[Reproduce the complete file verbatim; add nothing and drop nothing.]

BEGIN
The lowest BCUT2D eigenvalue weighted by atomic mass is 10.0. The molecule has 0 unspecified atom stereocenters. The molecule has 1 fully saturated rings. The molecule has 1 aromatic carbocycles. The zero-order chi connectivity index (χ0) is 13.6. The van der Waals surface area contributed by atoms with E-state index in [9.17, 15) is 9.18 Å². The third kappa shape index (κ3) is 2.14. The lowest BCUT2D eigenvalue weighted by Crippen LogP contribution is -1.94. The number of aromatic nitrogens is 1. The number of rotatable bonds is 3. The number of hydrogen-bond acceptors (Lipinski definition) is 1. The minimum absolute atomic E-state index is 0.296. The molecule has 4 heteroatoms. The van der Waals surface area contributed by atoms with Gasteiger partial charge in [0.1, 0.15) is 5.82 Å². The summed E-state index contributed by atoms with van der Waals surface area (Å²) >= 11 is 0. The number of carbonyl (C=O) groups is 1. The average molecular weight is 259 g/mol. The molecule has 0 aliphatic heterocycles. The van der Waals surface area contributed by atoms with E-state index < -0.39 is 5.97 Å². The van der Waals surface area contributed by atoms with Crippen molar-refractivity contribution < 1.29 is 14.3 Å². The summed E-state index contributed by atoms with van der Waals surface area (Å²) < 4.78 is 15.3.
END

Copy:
The lowest BCUT2D eigenvalue weighted by atomic mass is 10.0. The molecule has 0 unspecified atom stereocenters. The molecule has 1 fully saturated rings. The molecule has 1 aromatic carbocycles. The zero-order chi connectivity index (χ0) is 13.6. The van der Waals surface area contributed by atoms with E-state index in [9.17, 15) is 9.18 Å². The third kappa shape index (κ3) is 2.14. The lowest BCUT2D eigenvalue weighted by Crippen LogP contribution is -1.94. The number of aromatic nitrogens is 1. The number of rotatable bonds is 3. The number of hydrogen-bond acceptors (Lipinski definition) is 1. The minimum absolute atomic E-state index is 0.296. The molecule has 4 heteroatoms. The van der Waals surface area contributed by atoms with Gasteiger partial charge in [0.1, 0.15) is 5.82 Å². The summed E-state index contributed by atoms with van der Waals surface area (Å²) >= 11 is 0. The number of carbonyl (C=O) groups is 1. The average molecular weight is 259 g/mol. The molecule has 0 aliphatic heterocycles. The van der Waals surface area contributed by atoms with E-state index < -0.39 is 5.97 Å². The van der Waals surface area contributed by atoms with Crippen molar-refractivity contribution < 1.29 is 14.3 Å². The summed E-state index contributed by atoms with van der Waals surface area (Å²) < 4.78 is 15.3.